Youth clothing styles have been heavily branded so automatically there are fewer numbers of teen inventing styles for themselves. Half the population seems to be wearing Liam Gallagher’s ‘Pretty Green’ clothing collection. We’ve got ten million clones with not a spark of self-development ability. Youth culture as we knew it has been killed off and near to being dead and buried.

    What about African culture? What’s that got to do with Western youth culture?

    1. From my perspective the establishment has taken firm control of the youth market. They parcel up rebellion and sell it. Fashion is largely dictated by business. Youth is targeted. But there is still some genuine youth culture to be found between all the silly split jeans.

      1. I should think from anybody’s perspective as there’s nothing individual with your perspective. Not if we’re all looking at the same thing. It’s understanding where it came from that does give perspective. It’s knowing these trousers are an Italian cut first produced in 1972 or that shirt collar’s from an original Mod Ben Sherman in 1964. That’s perspective.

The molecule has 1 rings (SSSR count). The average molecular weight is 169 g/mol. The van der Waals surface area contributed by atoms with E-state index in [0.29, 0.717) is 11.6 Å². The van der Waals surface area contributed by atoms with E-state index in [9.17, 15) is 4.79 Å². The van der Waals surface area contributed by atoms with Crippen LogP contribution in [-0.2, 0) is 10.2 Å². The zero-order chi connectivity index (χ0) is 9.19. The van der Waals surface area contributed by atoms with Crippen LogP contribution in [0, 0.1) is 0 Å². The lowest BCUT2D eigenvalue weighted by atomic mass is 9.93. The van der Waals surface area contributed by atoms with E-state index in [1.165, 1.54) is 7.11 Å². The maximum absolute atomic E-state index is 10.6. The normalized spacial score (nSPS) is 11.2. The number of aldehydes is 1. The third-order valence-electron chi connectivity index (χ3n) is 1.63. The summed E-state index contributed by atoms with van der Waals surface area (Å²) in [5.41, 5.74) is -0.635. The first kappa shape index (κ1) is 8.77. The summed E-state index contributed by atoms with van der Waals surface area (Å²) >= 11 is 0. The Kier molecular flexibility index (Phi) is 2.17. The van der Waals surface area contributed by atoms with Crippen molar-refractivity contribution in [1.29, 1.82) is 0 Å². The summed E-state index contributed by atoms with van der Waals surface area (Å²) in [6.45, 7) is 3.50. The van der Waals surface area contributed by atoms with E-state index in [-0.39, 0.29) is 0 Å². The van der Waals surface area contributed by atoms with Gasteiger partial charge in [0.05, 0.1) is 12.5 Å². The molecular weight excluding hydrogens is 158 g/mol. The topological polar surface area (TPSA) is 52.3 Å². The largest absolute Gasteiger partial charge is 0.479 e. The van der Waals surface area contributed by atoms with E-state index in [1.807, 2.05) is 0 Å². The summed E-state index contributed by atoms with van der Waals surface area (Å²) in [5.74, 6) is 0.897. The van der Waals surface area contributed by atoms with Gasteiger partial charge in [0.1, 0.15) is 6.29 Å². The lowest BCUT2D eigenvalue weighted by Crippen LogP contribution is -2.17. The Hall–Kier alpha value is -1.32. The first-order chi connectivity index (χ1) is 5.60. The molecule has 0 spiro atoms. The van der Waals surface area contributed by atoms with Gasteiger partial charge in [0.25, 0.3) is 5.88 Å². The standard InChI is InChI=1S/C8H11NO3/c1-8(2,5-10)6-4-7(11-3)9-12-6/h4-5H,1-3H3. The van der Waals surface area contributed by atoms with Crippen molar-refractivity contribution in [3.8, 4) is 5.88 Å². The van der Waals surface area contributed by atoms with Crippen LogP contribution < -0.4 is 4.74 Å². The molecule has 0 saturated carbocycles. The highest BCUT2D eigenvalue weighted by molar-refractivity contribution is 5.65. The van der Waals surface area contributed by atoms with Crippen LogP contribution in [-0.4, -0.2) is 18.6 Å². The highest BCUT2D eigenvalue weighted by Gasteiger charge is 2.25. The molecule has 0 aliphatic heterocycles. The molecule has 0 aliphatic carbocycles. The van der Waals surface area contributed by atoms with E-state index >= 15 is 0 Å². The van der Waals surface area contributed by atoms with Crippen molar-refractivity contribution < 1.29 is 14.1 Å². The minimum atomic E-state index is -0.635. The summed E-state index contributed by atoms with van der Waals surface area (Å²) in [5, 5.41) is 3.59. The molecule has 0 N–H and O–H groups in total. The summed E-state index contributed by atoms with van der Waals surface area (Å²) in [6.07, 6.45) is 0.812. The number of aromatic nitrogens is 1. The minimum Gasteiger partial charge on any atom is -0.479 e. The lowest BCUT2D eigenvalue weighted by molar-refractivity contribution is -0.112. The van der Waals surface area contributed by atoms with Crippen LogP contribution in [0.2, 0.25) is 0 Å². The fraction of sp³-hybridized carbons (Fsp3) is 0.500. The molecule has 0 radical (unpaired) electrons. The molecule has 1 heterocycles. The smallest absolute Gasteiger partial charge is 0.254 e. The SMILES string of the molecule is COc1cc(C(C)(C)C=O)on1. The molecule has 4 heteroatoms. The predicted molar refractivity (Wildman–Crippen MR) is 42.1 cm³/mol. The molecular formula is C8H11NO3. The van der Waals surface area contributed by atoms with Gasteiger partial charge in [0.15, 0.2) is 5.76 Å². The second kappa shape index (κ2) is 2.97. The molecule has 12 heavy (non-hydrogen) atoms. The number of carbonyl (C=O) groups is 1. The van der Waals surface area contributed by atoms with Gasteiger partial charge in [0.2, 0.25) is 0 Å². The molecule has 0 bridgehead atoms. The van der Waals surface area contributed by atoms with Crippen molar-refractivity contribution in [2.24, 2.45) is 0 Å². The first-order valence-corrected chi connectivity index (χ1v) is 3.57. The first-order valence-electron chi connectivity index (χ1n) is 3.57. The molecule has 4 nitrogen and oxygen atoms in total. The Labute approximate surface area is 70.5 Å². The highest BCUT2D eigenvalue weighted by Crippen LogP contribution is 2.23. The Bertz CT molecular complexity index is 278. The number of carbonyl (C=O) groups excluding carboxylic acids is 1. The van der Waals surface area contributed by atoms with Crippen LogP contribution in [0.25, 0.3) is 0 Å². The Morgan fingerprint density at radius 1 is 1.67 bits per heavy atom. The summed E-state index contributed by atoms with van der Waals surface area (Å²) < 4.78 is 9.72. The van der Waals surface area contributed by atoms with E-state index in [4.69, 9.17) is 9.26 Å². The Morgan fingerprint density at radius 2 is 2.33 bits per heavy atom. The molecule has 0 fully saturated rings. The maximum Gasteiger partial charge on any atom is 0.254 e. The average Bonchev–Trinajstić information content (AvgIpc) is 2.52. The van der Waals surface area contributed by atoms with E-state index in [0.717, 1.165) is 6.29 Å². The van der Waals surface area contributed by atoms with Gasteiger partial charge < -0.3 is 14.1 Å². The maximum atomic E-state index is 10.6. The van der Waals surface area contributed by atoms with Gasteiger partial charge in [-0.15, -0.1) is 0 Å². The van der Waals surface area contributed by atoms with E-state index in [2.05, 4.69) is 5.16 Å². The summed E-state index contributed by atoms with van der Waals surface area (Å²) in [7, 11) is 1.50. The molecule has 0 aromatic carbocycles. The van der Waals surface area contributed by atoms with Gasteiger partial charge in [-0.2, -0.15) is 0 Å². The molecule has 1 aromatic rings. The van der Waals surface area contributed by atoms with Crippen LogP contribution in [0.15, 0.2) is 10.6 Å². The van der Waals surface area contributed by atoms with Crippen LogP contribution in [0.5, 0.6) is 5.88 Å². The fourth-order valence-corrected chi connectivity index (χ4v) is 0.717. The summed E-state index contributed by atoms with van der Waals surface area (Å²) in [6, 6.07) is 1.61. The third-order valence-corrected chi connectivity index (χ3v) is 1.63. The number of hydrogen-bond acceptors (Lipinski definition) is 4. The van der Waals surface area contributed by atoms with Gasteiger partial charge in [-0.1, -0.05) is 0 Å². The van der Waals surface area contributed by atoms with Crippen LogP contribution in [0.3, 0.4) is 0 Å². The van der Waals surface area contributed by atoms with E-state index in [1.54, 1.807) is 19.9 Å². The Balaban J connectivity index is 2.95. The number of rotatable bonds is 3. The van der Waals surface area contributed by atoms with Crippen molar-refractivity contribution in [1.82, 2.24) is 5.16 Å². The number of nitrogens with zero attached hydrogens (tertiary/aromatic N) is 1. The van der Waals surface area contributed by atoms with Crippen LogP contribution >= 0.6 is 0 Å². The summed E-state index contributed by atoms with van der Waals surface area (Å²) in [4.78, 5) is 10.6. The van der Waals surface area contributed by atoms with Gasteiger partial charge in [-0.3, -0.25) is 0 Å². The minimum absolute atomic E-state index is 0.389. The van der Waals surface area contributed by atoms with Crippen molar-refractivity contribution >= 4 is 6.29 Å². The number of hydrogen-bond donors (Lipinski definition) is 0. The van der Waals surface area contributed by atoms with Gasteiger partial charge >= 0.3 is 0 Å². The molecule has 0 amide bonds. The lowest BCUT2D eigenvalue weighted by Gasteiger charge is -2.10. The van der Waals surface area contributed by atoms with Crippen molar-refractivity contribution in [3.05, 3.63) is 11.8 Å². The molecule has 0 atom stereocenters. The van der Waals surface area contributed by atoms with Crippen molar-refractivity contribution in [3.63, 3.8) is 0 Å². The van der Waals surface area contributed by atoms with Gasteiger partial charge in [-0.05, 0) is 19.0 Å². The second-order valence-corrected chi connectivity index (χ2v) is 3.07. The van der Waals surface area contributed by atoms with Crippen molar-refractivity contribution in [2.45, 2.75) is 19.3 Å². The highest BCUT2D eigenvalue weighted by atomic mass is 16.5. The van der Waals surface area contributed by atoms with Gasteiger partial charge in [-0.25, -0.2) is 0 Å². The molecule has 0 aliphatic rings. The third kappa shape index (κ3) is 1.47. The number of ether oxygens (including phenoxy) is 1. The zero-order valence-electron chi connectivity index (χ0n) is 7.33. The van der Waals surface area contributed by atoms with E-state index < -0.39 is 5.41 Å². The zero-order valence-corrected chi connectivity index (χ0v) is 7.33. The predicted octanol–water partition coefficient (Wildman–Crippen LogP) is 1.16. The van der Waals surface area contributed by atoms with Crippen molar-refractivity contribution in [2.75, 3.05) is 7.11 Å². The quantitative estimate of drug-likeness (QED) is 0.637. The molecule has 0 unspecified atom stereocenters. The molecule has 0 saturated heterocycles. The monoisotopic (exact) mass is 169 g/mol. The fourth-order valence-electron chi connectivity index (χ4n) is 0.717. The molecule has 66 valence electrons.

There hasn’t been any rebellion since around 1990-ish so today there’s nothing to parcel and it’s all fairly decent quality very square, very sensible and very every day clothing. There’s nothing mother wouldn’t like.
        Fashion has always been dictated by business, not largely, but entirely.
        Unless something is widespread popular it cannot be regarded as “fashion”. When it’s a small individual thing we call that “style”. “Fashion” and “Style” are not the same thing. Some people wear their own style, but they are not necessarily fashionable.
        Youth is targeted you state – erm, yes, what’s new there I ask?
        It’s not so much targeted as catered for. Adult men aren’t too prone to want to be seen in a lime-green coloured pair of strides are they? Or yellow trainers!

      2. Jane well it is sort of true that there hasn’t been any mass youth rebellion since the nineties but there have been many pockets.
        I would not agree that all youth culture has been led by business. There are many examples of kids doing their own thing, making their own stuff cheaply and being extremely individualistic within the prevailing culture.